Hastert voted “aye” on all four impeachment counts. During the impeachment proceedings, Princeton scholar Sean Wilentz told House Republicans that, in the future, they would be seen as “zealots and fanatics” and added, “History will hunt you down for your cravenness.”

In addition to consistently voting against marriage equality, Hastert voted no on the Employment Non-Discrimination Act, a bill to prohibit companies from discriminating against LGBT employees. He was also a strong supporter of funding for abstinence sex education because “more kids need to be taught to just say no, that doesn’t just apply to drugs, it also applies to sex before marriage.” Hastert resigned as Speaker after the discovery that he had protected former Rep. Mark Foley (R-FL) who had sexual  relationships with boys employed as pages at the U.S. Capitol.

In his autobiography over a decade old ago, Hastert wrote, “I was never a very good liar. Maybe I wasn’t smart enough. I could never get away with it, so I made up my mind as a kid to tell the truth and pay the consequences.”

Hastert codified a House doctrine, first used by Gingrich, that prevented any floor vote on a bill unless a “majority of the majority” party supports the bill. The policy, called “The Hastert Rule,” has resulted in a combination of massive gridlock and partisanship in the House. No bill can go to the floor unless the Speaker of the House gives permission. For example, a bill technically passes the House with 218 votes, but with the current number of Democrats in the House at 170, a bill must have at least 123 Republican votes—that’s a required 293 votes, almost 55 percent of the House members. Last year, the immigration bill passed with 68 votes in the Senate failed to even get an up-or-down vote in the House because too few GOP members supported it.

Known as a nice guy, Hastert hid scandals during his tenure as Speaker for people in his own party. He concealed Tom DeLay’s misconduct until they became obvious. When the ethics committee recommended a series of reprimands for DeLay in 2004, Hastert fired the committee chair, Rep. Joel Hefley (R-CO) and two other GOP members of the committee, Kenny Hulshof (MO) and Steve LaTourette (OH) before leading rule changes to make it harder to admonish House members. After three DeLay associates were indicted, Hastert enacted a rule enabling DeLay to stay as majority leader if he were indicted.

Colleagues claimed that Hastert was squeaky clean, but he manipulated land transactions in his home state to increase his net worth by millions of dollars. He bought land at a low price while two cronies purchased adjacent land at a much higher price before merging the parcels in a trust that gave Hastert an inflated share. Using his clout as Speaker, he jammed through a transportation bill with an attached $207 million earmark to fund a highway interchange that neither the Illinois Department of Transportation nor residents adjacent to the land wanted. The Speaker got $3 million, a 500-percent profit, and the highway was never built.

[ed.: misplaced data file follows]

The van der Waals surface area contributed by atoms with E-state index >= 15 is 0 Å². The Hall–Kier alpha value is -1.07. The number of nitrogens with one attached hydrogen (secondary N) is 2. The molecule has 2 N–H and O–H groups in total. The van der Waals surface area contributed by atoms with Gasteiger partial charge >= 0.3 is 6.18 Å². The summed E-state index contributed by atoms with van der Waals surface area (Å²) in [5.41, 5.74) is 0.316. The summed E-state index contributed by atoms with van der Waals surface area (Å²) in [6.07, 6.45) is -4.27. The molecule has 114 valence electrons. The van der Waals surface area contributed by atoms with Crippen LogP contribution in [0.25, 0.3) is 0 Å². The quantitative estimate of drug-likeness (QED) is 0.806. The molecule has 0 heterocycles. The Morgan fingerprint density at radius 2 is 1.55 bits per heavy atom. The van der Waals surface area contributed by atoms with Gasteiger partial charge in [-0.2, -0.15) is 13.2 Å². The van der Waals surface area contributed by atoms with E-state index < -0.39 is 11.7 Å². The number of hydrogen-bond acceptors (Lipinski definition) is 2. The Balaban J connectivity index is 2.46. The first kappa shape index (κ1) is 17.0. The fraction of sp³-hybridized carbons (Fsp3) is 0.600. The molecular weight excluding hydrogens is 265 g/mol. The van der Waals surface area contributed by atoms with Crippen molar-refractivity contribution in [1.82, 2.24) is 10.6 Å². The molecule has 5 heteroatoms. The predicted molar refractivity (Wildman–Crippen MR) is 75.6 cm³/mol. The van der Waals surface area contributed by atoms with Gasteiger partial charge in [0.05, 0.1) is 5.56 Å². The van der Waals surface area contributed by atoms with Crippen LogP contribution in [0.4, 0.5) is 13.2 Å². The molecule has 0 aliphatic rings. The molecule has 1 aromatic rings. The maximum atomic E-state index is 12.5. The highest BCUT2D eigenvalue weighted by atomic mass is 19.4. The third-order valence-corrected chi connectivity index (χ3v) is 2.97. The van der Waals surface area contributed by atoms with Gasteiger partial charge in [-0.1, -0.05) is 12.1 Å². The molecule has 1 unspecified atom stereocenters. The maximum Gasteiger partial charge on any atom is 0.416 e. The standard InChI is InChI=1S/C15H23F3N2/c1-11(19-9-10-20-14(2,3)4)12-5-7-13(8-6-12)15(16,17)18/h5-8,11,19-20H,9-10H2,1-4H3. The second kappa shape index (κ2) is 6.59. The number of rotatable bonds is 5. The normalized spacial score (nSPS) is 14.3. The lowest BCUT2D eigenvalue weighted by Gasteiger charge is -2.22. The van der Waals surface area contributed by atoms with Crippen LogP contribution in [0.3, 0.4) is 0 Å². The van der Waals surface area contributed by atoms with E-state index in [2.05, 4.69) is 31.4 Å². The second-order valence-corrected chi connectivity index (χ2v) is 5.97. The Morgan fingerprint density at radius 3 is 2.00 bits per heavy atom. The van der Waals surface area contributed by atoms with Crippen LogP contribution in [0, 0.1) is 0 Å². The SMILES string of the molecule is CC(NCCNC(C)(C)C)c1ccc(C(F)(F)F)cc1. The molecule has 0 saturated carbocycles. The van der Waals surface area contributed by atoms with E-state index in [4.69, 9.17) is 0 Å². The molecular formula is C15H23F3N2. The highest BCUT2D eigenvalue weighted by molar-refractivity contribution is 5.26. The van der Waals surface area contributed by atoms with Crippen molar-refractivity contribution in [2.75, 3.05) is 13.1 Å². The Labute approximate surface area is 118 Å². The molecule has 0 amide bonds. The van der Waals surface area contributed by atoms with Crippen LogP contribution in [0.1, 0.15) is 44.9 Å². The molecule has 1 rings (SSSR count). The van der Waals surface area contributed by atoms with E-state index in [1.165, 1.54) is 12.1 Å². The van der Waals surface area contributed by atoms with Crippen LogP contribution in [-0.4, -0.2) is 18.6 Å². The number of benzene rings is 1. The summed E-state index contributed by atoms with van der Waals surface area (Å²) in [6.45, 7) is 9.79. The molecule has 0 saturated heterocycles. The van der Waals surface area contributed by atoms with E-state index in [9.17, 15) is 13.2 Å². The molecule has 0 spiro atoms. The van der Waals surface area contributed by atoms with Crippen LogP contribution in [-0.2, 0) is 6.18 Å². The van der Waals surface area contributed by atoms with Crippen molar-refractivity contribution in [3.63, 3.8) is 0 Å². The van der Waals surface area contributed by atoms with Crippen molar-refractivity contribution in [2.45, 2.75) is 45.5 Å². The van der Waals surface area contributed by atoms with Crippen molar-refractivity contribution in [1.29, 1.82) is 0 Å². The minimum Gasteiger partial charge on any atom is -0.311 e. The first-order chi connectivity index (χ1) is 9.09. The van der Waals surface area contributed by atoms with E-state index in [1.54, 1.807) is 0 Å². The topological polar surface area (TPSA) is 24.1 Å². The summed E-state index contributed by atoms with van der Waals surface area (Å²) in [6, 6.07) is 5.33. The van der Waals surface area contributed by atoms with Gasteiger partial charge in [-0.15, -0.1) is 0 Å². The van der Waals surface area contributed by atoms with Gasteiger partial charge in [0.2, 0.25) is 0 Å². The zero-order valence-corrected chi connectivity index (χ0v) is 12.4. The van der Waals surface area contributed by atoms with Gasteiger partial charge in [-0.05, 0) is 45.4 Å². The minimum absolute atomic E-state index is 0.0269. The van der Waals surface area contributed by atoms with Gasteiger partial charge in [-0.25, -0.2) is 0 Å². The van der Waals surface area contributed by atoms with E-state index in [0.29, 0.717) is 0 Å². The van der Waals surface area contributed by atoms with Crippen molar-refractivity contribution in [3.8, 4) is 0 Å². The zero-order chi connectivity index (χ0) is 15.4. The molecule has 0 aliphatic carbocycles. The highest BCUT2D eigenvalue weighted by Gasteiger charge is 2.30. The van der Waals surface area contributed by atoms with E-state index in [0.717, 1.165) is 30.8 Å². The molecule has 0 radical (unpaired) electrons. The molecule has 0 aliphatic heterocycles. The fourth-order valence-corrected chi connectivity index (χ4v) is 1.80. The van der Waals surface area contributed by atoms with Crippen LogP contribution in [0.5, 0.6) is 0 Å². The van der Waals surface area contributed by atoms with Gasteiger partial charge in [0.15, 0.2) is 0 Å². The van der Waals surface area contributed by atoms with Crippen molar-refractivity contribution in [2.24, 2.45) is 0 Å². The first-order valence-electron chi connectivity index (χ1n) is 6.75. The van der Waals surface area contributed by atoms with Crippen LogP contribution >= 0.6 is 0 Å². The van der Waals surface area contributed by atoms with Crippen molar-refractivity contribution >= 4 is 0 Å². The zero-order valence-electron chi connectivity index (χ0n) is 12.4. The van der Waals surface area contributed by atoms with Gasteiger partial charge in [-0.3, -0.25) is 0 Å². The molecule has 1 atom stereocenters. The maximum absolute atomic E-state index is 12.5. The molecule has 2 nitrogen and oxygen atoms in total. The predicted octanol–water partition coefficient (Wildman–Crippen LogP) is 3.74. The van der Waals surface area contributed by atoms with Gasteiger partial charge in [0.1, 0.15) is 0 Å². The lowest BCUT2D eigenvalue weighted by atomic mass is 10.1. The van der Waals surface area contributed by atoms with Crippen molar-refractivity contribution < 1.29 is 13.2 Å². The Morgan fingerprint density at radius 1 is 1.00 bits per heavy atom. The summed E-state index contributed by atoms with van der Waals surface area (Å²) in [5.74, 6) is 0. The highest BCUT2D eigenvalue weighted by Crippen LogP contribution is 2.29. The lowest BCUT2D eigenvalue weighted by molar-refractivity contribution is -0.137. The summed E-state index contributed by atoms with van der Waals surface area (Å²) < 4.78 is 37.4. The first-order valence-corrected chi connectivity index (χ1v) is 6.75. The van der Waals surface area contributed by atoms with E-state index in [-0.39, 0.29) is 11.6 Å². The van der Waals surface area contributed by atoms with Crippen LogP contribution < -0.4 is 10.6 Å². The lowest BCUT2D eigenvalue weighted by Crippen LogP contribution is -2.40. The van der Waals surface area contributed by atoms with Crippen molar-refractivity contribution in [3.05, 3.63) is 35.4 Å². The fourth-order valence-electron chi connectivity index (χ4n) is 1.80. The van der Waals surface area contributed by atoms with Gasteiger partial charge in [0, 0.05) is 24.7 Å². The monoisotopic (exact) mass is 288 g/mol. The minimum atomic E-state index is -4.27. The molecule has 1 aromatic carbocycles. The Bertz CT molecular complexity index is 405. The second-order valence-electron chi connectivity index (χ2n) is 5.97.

Hastert also forced through the Medicare prescription-drug bill by presiding over the nearly three-hour vote in the dead of night that the rules limited to 15 minutes. The Rules Committee squashed amendments from both Democrats and Republicans with rare conferences late at night and closed to anyone except Hastert’s loyal followers. Provisions, neither in House or Senate bills, were added without notice to lawmakers.

Throughout all the chicanery, Hastert kept a quiet demeanor and stayed away from most Sunday talk shows. Reporters largely ignored his presence while he managed to guide the country into the disaster that exists today.

Where Hastert goes from here, no one knows. His arraignment on financial charges, originally scheduled for tomorrow, has been moved to next Tuesday, June 9. The case is assigned to U.S. District Judge Thomas Durkin, who contributed $1,500 to Hastert’s campaign before taking the bench and is the brother of Illinois House GOP Leader Jim Durkin.

Haley Barbour, former RNC chairman, said about the indictment for paying hush money to the former Speaker of the House because he had sex with a teenager and then lied about it to the FBI:

“It doesn’t matter a bit politically. Democrats hope it does, but I don’t think so.”

The Wall Street Journal questioned the charges against Hastert from “busybody agencies” such as the FBI and IRS,” and NBC’s Pete Williams called the charges purely “technical.” This weekend, on the Sunday talk shows, moderators and reporters raked the prosecution over the coals. NBC News correspondent Pete Williams called the charges against Hastert purely “technical.” ABC’s Dan Abrams and Fox network’s Brit Hume think that “derivative crimes” are minor issues, similar to lying under oath—the charge that Hastert used to impeach President Clinton.

Seventeen years ago, Republicans said that derivative crimes were important, regardless of context, because no one was above the law. Hastert, House deputy majority whip, agreed, and voted to authorize the House Judiciary Committee to investigate Clinton. The committee must “uncover the truth” and “uphold the rule of law,” said Hastert. “Sweeping the matter under the rug just won’t work.” With his votes for impeachment, he declared that the president was not “above the law.” Sixteen years ago, when President Clinton was acquitted, Hastert said, “Republicans in the Congress can be proud that they stood by the principles that have made this nation strong.” The first principle he cited was “respect for the rule of law.”

Now the question is whether Hastert is above the law. Will he be able to conceal his own wrongdoings? I’m guessing yes, because conservatives are usually successful in this area.